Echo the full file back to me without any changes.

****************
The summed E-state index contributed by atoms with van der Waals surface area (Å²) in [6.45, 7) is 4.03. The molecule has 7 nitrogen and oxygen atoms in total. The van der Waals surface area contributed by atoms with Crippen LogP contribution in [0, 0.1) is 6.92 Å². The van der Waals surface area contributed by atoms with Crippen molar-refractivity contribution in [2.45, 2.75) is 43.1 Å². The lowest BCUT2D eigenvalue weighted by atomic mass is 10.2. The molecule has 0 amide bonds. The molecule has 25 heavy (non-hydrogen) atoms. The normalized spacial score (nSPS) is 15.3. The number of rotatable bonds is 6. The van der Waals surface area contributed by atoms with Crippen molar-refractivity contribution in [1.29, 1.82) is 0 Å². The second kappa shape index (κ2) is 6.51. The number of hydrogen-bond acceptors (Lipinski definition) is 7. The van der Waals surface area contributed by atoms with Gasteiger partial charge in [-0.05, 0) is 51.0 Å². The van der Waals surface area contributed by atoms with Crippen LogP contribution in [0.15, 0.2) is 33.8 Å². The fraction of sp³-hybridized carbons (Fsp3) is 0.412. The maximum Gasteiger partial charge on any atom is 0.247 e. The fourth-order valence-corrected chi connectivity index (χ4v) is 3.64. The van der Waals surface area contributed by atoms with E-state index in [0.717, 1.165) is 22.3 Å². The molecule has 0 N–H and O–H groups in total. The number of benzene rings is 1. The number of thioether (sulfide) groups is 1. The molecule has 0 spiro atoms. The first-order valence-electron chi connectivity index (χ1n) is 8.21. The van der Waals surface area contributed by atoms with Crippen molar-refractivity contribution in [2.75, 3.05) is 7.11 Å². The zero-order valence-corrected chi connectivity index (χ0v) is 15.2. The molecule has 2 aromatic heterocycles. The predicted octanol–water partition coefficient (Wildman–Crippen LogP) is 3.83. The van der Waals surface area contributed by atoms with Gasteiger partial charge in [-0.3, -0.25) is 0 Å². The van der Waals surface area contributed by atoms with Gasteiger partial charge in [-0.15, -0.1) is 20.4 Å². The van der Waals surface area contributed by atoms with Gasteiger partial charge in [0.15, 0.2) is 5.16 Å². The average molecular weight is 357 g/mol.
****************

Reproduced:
The summed E-state index contributed by atoms with van der Waals surface area (Å²) in [6.45, 7) is 4.03. The molecule has 7 nitrogen and oxygen atoms in total. The van der Waals surface area contributed by atoms with Crippen LogP contribution in [0, 0.1) is 6.92 Å². The van der Waals surface area contributed by atoms with Crippen molar-refractivity contribution in [2.45, 2.75) is 43.1 Å². The lowest BCUT2D eigenvalue weighted by atomic mass is 10.2. The molecule has 0 amide bonds. The molecule has 25 heavy (non-hydrogen) atoms. The normalized spacial score (nSPS) is 15.3. The number of rotatable bonds is 6. The van der Waals surface area contributed by atoms with Crippen molar-refractivity contribution in [1.29, 1.82) is 0 Å². The second kappa shape index (κ2) is 6.51. The number of hydrogen-bond acceptors (Lipinski definition) is 7. The van der Waals surface area contributed by atoms with Gasteiger partial charge in [-0.05, 0) is 51.0 Å². The van der Waals surface area contributed by atoms with Crippen LogP contribution in [0.15, 0.2) is 33.8 Å². The fraction of sp³-hybridized carbons (Fsp3) is 0.412. The maximum Gasteiger partial charge on any atom is 0.247 e. The fourth-order valence-corrected chi connectivity index (χ4v) is 3.64. The van der Waals surface area contributed by atoms with E-state index in [0.717, 1.165) is 22.3 Å². The molecule has 0 N–H and O–H groups in total. The number of benzene rings is 1. The number of thioether (sulfide) groups is 1. The molecule has 0 spiro atoms. The first-order valence-electron chi connectivity index (χ1n) is 8.21. The van der Waals surface area contributed by atoms with Crippen molar-refractivity contribution in [2.75, 3.05) is 7.11 Å². The zero-order valence-corrected chi connectivity index (χ0v) is 15.2. The molecule has 2 aromatic heterocycles. The predicted octanol–water partition coefficient (Wildman–Crippen LogP) is 3.83. The van der Waals surface area contributed by atoms with Gasteiger partial charge in [-0.3, -0.25) is 0 Å². The van der Waals surface area contributed by atoms with Gasteiger partial charge in [-0.15, -0.1) is 20.4 Å². The van der Waals surface area contributed by atoms with Gasteiger partial charge in [0.15, 0.2) is 5.16 Å². The average molecular weight is 357 g/mol.